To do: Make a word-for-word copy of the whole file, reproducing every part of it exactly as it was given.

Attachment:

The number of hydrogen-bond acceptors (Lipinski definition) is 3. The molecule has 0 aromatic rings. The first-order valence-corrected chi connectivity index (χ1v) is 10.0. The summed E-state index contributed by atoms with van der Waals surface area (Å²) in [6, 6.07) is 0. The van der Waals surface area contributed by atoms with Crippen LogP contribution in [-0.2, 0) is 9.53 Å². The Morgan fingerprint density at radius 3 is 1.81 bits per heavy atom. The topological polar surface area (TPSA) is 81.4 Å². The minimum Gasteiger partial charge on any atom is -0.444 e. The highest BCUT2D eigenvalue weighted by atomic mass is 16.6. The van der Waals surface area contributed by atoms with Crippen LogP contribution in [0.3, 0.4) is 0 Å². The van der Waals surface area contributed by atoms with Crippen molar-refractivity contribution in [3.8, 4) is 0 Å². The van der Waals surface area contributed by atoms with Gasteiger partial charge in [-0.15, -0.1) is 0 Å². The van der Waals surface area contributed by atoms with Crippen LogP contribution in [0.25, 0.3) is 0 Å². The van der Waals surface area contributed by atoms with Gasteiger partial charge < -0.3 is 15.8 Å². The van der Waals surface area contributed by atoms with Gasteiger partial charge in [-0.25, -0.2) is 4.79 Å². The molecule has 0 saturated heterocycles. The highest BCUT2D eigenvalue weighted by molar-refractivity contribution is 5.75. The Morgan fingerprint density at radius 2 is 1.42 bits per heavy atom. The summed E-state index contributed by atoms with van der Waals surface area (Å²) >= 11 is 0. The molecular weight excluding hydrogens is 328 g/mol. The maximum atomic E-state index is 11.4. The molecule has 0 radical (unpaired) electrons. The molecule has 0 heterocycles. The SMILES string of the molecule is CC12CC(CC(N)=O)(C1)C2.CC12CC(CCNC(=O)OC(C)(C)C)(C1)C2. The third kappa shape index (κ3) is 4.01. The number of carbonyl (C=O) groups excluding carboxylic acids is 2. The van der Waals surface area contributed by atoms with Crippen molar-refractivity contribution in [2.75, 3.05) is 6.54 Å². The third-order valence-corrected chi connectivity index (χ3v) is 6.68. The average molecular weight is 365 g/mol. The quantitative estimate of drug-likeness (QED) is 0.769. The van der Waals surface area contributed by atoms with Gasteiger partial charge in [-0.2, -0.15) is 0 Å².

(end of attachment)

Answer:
The number of hydrogen-bond acceptors (Lipinski definition) is 3. The molecule has 0 aromatic rings. The first-order valence-corrected chi connectivity index (χ1v) is 10.0. The summed E-state index contributed by atoms with van der Waals surface area (Å²) in [6, 6.07) is 0. The van der Waals surface area contributed by atoms with Crippen LogP contribution in [-0.2, 0) is 9.53 Å². The Morgan fingerprint density at radius 3 is 1.81 bits per heavy atom. The topological polar surface area (TPSA) is 81.4 Å². The minimum Gasteiger partial charge on any atom is -0.444 e. The highest BCUT2D eigenvalue weighted by atomic mass is 16.6. The van der Waals surface area contributed by atoms with Crippen LogP contribution in [0.3, 0.4) is 0 Å². The van der Waals surface area contributed by atoms with Crippen molar-refractivity contribution in [3.8, 4) is 0 Å². The van der Waals surface area contributed by atoms with Gasteiger partial charge in [-0.15, -0.1) is 0 Å². The van der Waals surface area contributed by atoms with Crippen LogP contribution in [0.25, 0.3) is 0 Å². The van der Waals surface area contributed by atoms with Gasteiger partial charge < -0.3 is 15.8 Å². The van der Waals surface area contributed by atoms with Gasteiger partial charge in [-0.25, -0.2) is 4.79 Å². The molecule has 0 saturated heterocycles. The highest BCUT2D eigenvalue weighted by molar-refractivity contribution is 5.75. The Morgan fingerprint density at radius 2 is 1.42 bits per heavy atom. The summed E-state index contributed by atoms with van der Waals surface area (Å²) >= 11 is 0. The molecular weight excluding hydrogens is 328 g/mol. The maximum atomic E-state index is 11.4. The molecule has 0 radical (unpaired) electrons. The molecule has 0 heterocycles. The SMILES string of the molecule is CC12CC(CC(N)=O)(C1)C2.CC12CC(CCNC(=O)OC(C)(C)C)(C1)C2. The third kappa shape index (κ3) is 4.01. The number of carbonyl (C=O) groups excluding carboxylic acids is 2. The van der Waals surface area contributed by atoms with Crippen molar-refractivity contribution in [2.75, 3.05) is 6.54 Å². The third-order valence-corrected chi connectivity index (χ3v) is 6.68. The average molecular weight is 365 g/mol. The quantitative estimate of drug-likeness (QED) is 0.769. The van der Waals surface area contributed by atoms with Gasteiger partial charge in [-0.2, -0.15) is 0 Å².